I can’t stress enough that if you give your children freedom to play, even while other kids their age are filling in blanks in a workbook, you’ll be amazed later at how much education was really going on. Let them think, wonder, and create as they lie in the grass, play legos, stack blocks, swing, catch grasshoppers, bounce a ball, build forts. . . When we take them from these valuable endeavors and put a workbook in front of them, we begin to strangle something precious. Play will move naturally into study as children mature if we give them plenty of time and freedom. Allow their interests to develop and run their natural course, and you will see incredible results. We water the seeds by providing encouragement, support, and resources. Never rush or push a child. Resist the temptation to control their learning—I speak from experience.

Don’t lose sight of the fact that there is an important relationship between play and learning. What can look like dawdling or time-wasting may not be at all. When my 12-year-old boy used to take FOREVER to wash the dinner dishes, he wasn’t dawdling. He was doing buoyancy and water displacement experiments with the dishes. I saw this and asked myself, “How important is it that he finish those dishes within a certain amount of time?” It wasn’t. He turns almost everything he does into an experiment or an analysis of how something works. He couldn’t just vacuum his room—he had to take apart the vacuum cleaner to see how it worked. He is now reading the college text, Conceptual Physics, just for fun. The transition between play and increasingly serious study is gradual and happens at a different age for each child. My 14-year-old girl was 13 before she really threw herself into anything that appeared academic, and then she did it with a vengeance! My son, on the other hand, has always immersed himself completely in his interests.

Finally, I want to say that the kids are very mature and pursue whatever they do to a high level of excellence. Unschooling produces results far above any we would have gotten from traditional studies. I know because I’ve tried it. Even our very skeptical-of-homeschooling public school teacher friends now admit that this type of learning takes kids far beyond what they would do in public school. They are now seriously considering homeschooling their gifted seventh grader “so that he won’t be held back by public school.” Suddenly people around us are saying how gifted our children are. . . I say they aren’t gifted—they have simply been allowed to learn in a free, relaxed environment according to the nature God has given them. This will always be successful.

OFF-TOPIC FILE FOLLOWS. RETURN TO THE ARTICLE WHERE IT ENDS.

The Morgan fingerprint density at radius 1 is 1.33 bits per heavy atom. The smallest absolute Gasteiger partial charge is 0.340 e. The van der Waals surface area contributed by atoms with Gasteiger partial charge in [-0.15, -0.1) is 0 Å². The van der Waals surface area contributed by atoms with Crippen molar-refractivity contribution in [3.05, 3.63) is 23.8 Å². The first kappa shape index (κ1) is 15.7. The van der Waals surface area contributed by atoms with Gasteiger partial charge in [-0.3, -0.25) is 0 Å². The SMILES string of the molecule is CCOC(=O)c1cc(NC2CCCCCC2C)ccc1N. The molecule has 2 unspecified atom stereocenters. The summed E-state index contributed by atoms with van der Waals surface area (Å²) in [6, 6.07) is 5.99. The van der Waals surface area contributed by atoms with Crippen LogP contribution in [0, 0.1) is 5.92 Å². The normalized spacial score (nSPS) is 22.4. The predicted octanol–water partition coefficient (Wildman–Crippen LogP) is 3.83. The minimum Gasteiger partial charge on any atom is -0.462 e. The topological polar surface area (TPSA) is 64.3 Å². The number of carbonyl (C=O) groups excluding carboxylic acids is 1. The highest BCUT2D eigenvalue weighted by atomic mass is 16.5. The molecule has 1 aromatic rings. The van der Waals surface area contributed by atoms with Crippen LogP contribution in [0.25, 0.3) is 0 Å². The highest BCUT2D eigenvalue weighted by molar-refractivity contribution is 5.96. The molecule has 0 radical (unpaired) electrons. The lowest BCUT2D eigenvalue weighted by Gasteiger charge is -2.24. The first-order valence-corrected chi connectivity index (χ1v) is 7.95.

(And then I quote Einstein):

“One had to cram all this stuff into one’s mind for the examinations, whether one liked it or not. This coercion had such a deterring effect [upon me] that, after I had passed the final examination, I found the consideration of any scientific problems distasteful to me for an entire year. . . It is, in fact, nothing short of a miracle that the modern methods of instruction have not yet entirely strangled the holy curiosity of inquiry; for this delicate little plant, aside from stimulation, stands mainly in need of freedom; without this it goes to wrack and ruin without fail. It is a very grave mistake to think that the enjoyment of seeing and searching can be promoted by means of coercion and a sense of duty.”

Well, there it is. My first post ever.


  1. I've been wanting to ask a question ever since you posted the pic of the girls' books and the calendar that your sweet daughter made for you year after year. In that post you mentioned the playing that took place with the stuffed animals. It sounds as though in all the "play" and "art" that it was always done with such excellence. Do you feel you did anything to foster this? We create things in our home all the time but sometimes it seems it is only created for a very temporary purpose and not a lot of time and energy is put into it...not always what I would consider excellent work. (This could very well be because I don't value it enough or don't leave them alone long enough to do the things that I don't deem worthwhile at the moment???) Did you ever guide in "play"? I don't mean interfere and actually be involved in the play (that seems to always take the fun out of it, and besides that's just not the way I mother) but for instance when they were making the house for the stuffed animals, did you encourage excellence somehow in how they went about doing it?
    On a side note, your home looks so lovely and airy! You have a knack, I do believe! :)
    Happy day,

  2. Great post, Susan!